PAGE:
Beyond the NEET label – how digital tech has helped me to gain valuable work experience
The recession first hit while I was at university. I assumed that by the time I graduated in 2012 the economy would have recovered. So much for my optimism. I was wrong. In my final year of university, whilst job hunting, I won a place on a pilot online coaching programme run by youth aspirations charity Spark+Mettle. It was during this time that I learnt about the importance of soft skills and how these can help people succeed in work and in life.
The coaching programme was great but it only worked with a handful of young people at a time. Spark+Mettle’s founder, Eugenie Teasley, wanted to find ways to share the programme with more young people. So when the Design Council and social investor Nominet Trust launched the Working Well Design Challenge, a programme which supports selected teams to design new digital products and services to help young people develop their skills and get into work, the timing couldn’t have been better. I immediately became part of the core team working on applying for funding. This was our chance to turn the ideas into reality.
Generally speaking, my wide-ranging work experience and volunteering meant I was finding it very hard to articulate my story through a CV. Consequently, I created a Pinterest board to document my experience in a visual, digital and non-chronological way. This was my light bulb moment. I realised we could use digital technology to support young unemployed people to gain the skills necessary to find employment. However, helping young people become employable wasn’t enough for us, we wanted to make them more discoverable too.
Hence, we developed Discoverables, a website that helps young people to identify their strengths and then undertake tasks which help them to demonstrate those strengths to potential employers. Discoverables takes a gamified approach that enables young people to prove and improve the strengths and skills that can significantly increase well-being and success in work and in life. For example, rather than claiming that you are self-motivated on your CV, you have to prove this by providing evidence through the challenges on the site. The more you do, the more you build your Discoverables profile, and the higher you go up in the rankings, becoming more discoverable to a pool of forward-thinking employers.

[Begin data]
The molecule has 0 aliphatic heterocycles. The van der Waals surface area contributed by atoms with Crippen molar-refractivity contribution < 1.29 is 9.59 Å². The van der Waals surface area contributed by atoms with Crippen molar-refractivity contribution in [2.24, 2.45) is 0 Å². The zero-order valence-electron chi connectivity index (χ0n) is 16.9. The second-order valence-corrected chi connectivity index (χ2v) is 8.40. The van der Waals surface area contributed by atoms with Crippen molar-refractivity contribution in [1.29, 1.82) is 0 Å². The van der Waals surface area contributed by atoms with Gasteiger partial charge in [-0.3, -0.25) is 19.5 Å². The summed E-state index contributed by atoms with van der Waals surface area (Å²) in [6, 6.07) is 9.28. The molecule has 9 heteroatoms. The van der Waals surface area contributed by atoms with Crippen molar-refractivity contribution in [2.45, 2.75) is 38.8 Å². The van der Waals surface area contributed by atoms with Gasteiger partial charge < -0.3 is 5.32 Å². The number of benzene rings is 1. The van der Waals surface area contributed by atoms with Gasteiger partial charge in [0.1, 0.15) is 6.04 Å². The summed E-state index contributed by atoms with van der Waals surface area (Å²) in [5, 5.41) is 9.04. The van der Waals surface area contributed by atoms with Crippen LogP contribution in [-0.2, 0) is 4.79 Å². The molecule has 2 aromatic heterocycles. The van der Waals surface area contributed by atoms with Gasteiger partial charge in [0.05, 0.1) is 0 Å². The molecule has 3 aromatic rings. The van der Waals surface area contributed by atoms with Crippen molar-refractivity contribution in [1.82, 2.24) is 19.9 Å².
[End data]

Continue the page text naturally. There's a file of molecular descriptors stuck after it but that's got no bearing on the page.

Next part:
Alongside Eugenie, a designer and another young person, I’ve been working on Discoverables part time ever since we won the pitch for the Working Well Design Challenge in July 2012. I’ve had brainstorming workshops with CEOs, I’ve developed a social media and partnerships campaign, and I’ve been even getting to grips with how to write a business plan. I’ve been thrown into a whole new world of digital tech start ups and social enterprises and the huge possibilities of harnessing digital technology for social good. I’ve loved the lot.
I worked on Discoverables while applying to full time jobs. In the autumn, I managed to nab a social media internship for a small company. Although this led to a full time job, unfortunately, internal restructuring at the firm mean that this wasn’t for long. That same week, I also lost my uncle. Suddenly my personal and professional lives were in turmoil. I’d been banging on about soft skills but it was only at this time that I realised the importance of skills such as resilience!
I went into this challenge as a young person lending her brain but came out on the other side as one of the co-founders and directors. The irony is that the challenge has come to an end and although I’m running with the project voluntarily, I am now technically a NEET – a word I absolutely despise.
I’m not in education nor employment nor training, but I am doing something, something I feel passionate about. Discoverables is now in the beta stage, and every day I’m enjoying seeing amazing young people take challenges and build their profile to become more discoverable. Someone on Twitter the other day referred to Discoverables as “LinkedIn’s cooler, younger brother.” That’s fantastic!
My aspiration? To work on Discoverables full time so I can help other young people into the world of work using digital technology. The future is digital. Right now too many young people are still unemployed. We need to create awesome tech solutions to support young people in fulfilling their potential. And I want to be right in the thick of it from here on out.
Arfah Farooq is co-founder of Discoverables and can be found @Arf_22
For more information visit www.discoverabl.es
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